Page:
Titian, “Diana and Acteon”, Oil on canvas, 1556

NB: I do feel like this field has been a relatively new point of interest for the art world.  The realization that there needs to be more academic study and dedicated professionals to this area has developed mostly by seeing travesties with artists’ estates.  The realization that there needed to be more structure and rigor to this portion of an artist’s life and beyond.  There is such a lack of academic writing in this field.  Where was the genesis of the book? What kind of gaps were you looking to fill? 

BF: I was teaching at Sotheby’s and Kathy asked me to lecture with her in the Estates class. We were looking for readings and couldn’t find anything.  I said kiddingly, we should write a book. Kathy turns to me, dead serious, “Darling, we have to do this”.  I’m sitting there thinking we’re just pontificating, but it really started materializing.  

KB: We were at my corner office at Sotheby’s.  We knew Loretta Wuürtenberger’s book was coming out because Carl von Trot had gone to Sotheby’s, and we were in touch with him still.  We were waiting for it to come out for the class.  We thought of doing our own book.  We proposed one to Lund Humphries since it has a relationship with Sotheby’s institute.  They were keen on it.  The timing was also good because the editor Lucy Meyers, who’s wonderful, was coming to New York two weeks later to talk about a possible book.  It was very organic.  

BF: It happened very quickly.  

NB: Was the intention always to have contributors? What drove your thinking around the format of the book? 

KB: It was the fact that we thought we could get different and disparate points of view like legal, archival, or curatorial from getting different people involved.  For example, Bryan had the idea to get Alexandra Bowes-Lyon to write about English country-houses and the art in them which was fascinating because that whole structure changed so much in the 20th century.  My knowledge was limited to Downton Abbey.  We had a person whose family actually lived through it and knew it.  That was great.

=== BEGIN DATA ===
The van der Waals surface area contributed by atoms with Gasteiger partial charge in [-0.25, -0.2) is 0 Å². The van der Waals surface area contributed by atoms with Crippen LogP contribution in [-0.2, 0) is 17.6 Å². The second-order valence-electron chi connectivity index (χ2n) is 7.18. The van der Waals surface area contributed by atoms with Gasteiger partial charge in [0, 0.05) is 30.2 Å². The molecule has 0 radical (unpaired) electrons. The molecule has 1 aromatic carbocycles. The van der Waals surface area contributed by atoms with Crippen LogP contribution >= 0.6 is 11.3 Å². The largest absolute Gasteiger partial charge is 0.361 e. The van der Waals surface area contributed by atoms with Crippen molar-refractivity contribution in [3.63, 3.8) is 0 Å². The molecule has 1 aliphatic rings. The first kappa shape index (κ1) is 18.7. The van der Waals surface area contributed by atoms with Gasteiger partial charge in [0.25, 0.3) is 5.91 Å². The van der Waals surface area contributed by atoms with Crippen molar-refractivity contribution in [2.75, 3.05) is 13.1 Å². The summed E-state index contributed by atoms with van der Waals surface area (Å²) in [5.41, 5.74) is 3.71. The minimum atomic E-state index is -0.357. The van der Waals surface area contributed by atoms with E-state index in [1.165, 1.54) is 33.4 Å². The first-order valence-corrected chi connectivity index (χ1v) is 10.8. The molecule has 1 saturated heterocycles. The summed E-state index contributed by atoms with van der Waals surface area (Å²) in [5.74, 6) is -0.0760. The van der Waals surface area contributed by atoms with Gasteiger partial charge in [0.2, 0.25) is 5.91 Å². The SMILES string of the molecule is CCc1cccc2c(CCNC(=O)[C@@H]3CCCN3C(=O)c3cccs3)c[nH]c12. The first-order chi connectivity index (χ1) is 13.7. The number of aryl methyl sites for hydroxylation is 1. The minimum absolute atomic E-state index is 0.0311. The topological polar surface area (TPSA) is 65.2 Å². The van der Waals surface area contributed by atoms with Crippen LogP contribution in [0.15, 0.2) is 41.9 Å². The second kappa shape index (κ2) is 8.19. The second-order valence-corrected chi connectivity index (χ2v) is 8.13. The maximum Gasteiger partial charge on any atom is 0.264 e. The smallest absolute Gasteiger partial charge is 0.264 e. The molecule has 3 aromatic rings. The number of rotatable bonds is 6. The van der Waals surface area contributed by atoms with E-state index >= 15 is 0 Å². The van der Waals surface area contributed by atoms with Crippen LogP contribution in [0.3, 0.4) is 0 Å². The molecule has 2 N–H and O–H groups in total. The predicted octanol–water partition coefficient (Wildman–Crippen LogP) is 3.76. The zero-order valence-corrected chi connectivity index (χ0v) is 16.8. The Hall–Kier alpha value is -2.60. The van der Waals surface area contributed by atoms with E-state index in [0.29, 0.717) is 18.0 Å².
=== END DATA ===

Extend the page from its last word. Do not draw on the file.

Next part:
Then, you know, someone like Natalie Khan, who’s dealing with this quite a lot in fashion.  She’s researching people like Leigh Bowery.  The idea for us in getting different disciplines was that although there’s no one size fits all even for artists, you can make some structure, there’s something every estate should do, but each one is so unique.  You can’t just take a blueprint and put any artist’s estate into it.  There are always curveballs.  What we thought too is, wow, this is so similar to a film director, architect, fashion designer, or jewelry designer’s estate.  There are archives, the works, the oral history handed down in ateliers.  We thought it would be interesting to extend the discussion to other disciplines.  All of the books on estates so far have been focused on the visual arts.  

BF: For me, a few things stood out. Just nuances.  The contributor list changed.  There’s a difference between practitioners and academics.  It’s a different approach to what’s being discussed.  That’s what we wanted.  We wanted people with granular knowledge who were in the trenches and people who necessarily weren’t but had studied this.  They were granular on a different level.  Some contributors had to fall out because they didn’t know how to discuss it because it’s such a nascent thing.  There isn’t a field of creative legacy practitioners.  It’s people who deal with art in different capacities.  I think a lot of people are dealing with creative legacies in their own ways.  You don’t go to school to do this.  You fall into it.  Artists say “Hey, can you help me put together an estate plan.” Or “Hey, can you help me liquidate or sell or find a gallery.” Robin Wright, a jewelry specialist who’s a friend of mine at the auction house, was keen to write something with us.  She gave us an image from Verdura, the jewelry house.  Even Verdura was buying back pieces into their own collection.  the image she chose was a work they had bought back into their own collection.  It was an early broach.  It was fascinating because the clearance sheet I received was signed by a member of the Vedura family.  It was ironic because here we are talking about creative legacies and here we have a major jewelry house using this essay as a way of managing their creative legacy.  This is a minor thing in how they view their estate, but it was still part of it.  They’re artisans, but they’re not conceptual painters or performance artists.  You can see the threads to Kathy’s points in the similarities between the modalities.  What’s staggering is how different each situation is.